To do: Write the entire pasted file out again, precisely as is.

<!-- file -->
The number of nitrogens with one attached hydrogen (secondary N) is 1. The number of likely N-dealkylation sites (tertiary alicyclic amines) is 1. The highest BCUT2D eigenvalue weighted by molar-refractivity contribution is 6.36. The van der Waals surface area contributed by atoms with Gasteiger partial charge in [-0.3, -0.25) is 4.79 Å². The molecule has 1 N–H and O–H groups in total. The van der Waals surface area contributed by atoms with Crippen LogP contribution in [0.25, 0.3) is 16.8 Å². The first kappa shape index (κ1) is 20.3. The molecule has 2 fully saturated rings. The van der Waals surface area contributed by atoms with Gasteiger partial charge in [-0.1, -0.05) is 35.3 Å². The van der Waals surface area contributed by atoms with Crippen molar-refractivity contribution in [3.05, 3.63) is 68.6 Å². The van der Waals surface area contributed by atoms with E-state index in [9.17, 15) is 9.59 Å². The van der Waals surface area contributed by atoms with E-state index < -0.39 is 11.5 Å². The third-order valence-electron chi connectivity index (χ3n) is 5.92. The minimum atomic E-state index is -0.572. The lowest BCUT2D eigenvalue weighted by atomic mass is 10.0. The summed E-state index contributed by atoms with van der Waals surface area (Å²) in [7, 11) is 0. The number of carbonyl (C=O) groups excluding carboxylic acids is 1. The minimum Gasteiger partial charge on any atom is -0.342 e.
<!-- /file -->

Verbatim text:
The number of nitrogens with one attached hydrogen (secondary N) is 1. The number of likely N-dealkylation sites (tertiary alicyclic amines) is 1. The highest BCUT2D eigenvalue weighted by molar-refractivity contribution is 6.36. The van der Waals surface area contributed by atoms with Gasteiger partial charge in [-0.3, -0.25) is 4.79 Å². The molecule has 1 N–H and O–H groups in total. The van der Waals surface area contributed by atoms with Crippen LogP contribution in [0.25, 0.3) is 16.8 Å². The first kappa shape index (κ1) is 20.3. The molecule has 2 fully saturated rings. The van der Waals surface area contributed by atoms with Gasteiger partial charge in [-0.1, -0.05) is 35.3 Å². The van der Waals surface area contributed by atoms with Crippen molar-refractivity contribution in [3.05, 3.63) is 68.6 Å². The van der Waals surface area contributed by atoms with E-state index in [9.17, 15) is 9.59 Å². The van der Waals surface area contributed by atoms with E-state index < -0.39 is 11.5 Å². The third-order valence-electron chi connectivity index (χ3n) is 5.92. The minimum atomic E-state index is -0.572. The lowest BCUT2D eigenvalue weighted by atomic mass is 10.0. The summed E-state index contributed by atoms with van der Waals surface area (Å²) in [7, 11) is 0. The number of carbonyl (C=O) groups excluding carboxylic acids is 1. The minimum Gasteiger partial charge on any atom is -0.342 e.